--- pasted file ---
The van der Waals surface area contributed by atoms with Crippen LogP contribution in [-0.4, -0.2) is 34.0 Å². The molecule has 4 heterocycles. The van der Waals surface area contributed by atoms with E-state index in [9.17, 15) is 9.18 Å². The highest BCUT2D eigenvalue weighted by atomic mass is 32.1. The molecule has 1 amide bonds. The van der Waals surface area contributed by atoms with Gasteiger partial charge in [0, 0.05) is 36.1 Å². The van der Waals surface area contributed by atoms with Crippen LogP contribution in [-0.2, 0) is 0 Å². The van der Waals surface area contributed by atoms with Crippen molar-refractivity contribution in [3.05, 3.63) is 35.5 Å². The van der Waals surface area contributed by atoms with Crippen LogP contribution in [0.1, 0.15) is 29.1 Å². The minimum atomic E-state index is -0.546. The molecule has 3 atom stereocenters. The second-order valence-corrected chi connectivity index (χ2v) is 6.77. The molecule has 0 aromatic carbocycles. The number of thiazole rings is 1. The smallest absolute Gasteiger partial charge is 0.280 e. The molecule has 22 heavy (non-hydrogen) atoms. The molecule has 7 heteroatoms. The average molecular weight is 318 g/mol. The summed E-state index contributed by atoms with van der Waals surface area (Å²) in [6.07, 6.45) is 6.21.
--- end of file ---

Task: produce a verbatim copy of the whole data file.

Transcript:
The van der Waals surface area contributed by atoms with Crippen LogP contribution in [-0.4, -0.2) is 34.0 Å². The molecule has 4 heterocycles. The van der Waals surface area contributed by atoms with E-state index in [9.17, 15) is 9.18 Å². The highest BCUT2D eigenvalue weighted by atomic mass is 32.1. The molecule has 1 amide bonds. The van der Waals surface area contributed by atoms with Gasteiger partial charge in [0, 0.05) is 36.1 Å². The van der Waals surface area contributed by atoms with Crippen LogP contribution in [-0.2, 0) is 0 Å². The van der Waals surface area contributed by atoms with Crippen molar-refractivity contribution in [3.05, 3.63) is 35.5 Å². The van der Waals surface area contributed by atoms with Crippen LogP contribution in [0.1, 0.15) is 29.1 Å². The minimum atomic E-state index is -0.546. The molecule has 3 atom stereocenters. The second-order valence-corrected chi connectivity index (χ2v) is 6.77. The molecule has 0 aromatic carbocycles. The number of thiazole rings is 1. The smallest absolute Gasteiger partial charge is 0.280 e. The molecule has 22 heavy (non-hydrogen) atoms. The molecule has 7 heteroatoms. The average molecular weight is 318 g/mol. The summed E-state index contributed by atoms with van der Waals surface area (Å²) in [6.07, 6.45) is 6.21.